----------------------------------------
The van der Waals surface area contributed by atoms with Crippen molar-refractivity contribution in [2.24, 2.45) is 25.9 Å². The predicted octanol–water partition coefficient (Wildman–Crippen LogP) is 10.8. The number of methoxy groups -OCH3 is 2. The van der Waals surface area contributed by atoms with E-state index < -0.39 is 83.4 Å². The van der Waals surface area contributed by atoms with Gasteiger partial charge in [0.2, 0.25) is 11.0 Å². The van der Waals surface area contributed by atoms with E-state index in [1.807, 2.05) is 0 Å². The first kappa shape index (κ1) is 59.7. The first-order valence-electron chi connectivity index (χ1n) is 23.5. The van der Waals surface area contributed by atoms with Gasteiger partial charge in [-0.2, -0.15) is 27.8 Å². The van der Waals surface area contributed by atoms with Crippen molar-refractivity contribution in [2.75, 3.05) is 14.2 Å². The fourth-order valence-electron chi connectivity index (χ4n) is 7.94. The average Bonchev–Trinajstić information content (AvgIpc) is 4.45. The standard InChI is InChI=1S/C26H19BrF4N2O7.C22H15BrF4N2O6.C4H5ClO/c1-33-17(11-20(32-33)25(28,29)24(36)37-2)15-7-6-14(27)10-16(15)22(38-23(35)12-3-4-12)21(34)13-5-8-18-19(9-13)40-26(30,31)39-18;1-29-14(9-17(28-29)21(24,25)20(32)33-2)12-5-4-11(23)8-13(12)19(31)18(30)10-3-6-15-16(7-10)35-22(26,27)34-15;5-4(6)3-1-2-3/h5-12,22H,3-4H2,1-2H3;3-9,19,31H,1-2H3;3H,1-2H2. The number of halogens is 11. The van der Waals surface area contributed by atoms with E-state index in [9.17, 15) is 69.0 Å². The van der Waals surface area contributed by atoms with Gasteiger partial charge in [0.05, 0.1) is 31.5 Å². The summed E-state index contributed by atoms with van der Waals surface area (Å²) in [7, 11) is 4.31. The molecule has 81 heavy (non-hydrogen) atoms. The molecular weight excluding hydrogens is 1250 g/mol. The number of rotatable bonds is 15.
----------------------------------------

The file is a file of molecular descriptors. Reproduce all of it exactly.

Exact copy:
The van der Waals surface area contributed by atoms with Crippen molar-refractivity contribution in [2.24, 2.45) is 25.9 Å². The predicted octanol–water partition coefficient (Wildman–Crippen LogP) is 10.8. The number of methoxy groups -OCH3 is 2. The van der Waals surface area contributed by atoms with E-state index < -0.39 is 83.4 Å². The van der Waals surface area contributed by atoms with Gasteiger partial charge in [0.2, 0.25) is 11.0 Å². The van der Waals surface area contributed by atoms with E-state index in [1.807, 2.05) is 0 Å². The first kappa shape index (κ1) is 59.7. The first-order valence-electron chi connectivity index (χ1n) is 23.5. The van der Waals surface area contributed by atoms with Gasteiger partial charge in [-0.2, -0.15) is 27.8 Å². The van der Waals surface area contributed by atoms with Crippen molar-refractivity contribution in [2.75, 3.05) is 14.2 Å². The fourth-order valence-electron chi connectivity index (χ4n) is 7.94. The average Bonchev–Trinajstić information content (AvgIpc) is 4.45. The standard InChI is InChI=1S/C26H19BrF4N2O7.C22H15BrF4N2O6.C4H5ClO/c1-33-17(11-20(32-33)25(28,29)24(36)37-2)15-7-6-14(27)10-16(15)22(38-23(35)12-3-4-12)21(34)13-5-8-18-19(9-13)40-26(30,31)39-18;1-29-14(9-17(28-29)21(24,25)20(32)33-2)12-5-4-11(23)8-13(12)19(31)18(30)10-3-6-15-16(7-10)35-22(26,27)34-15;5-4(6)3-1-2-3/h5-12,22H,3-4H2,1-2H3;3-9,19,31H,1-2H3;3H,1-2H2. The number of halogens is 11. The van der Waals surface area contributed by atoms with E-state index in [9.17, 15) is 69.0 Å². The van der Waals surface area contributed by atoms with Gasteiger partial charge in [0.05, 0.1) is 31.5 Å². The summed E-state index contributed by atoms with van der Waals surface area (Å²) in [7, 11) is 4.31. The molecule has 81 heavy (non-hydrogen) atoms. The molecular weight excluding hydrogens is 1250 g/mol. The number of rotatable bonds is 15.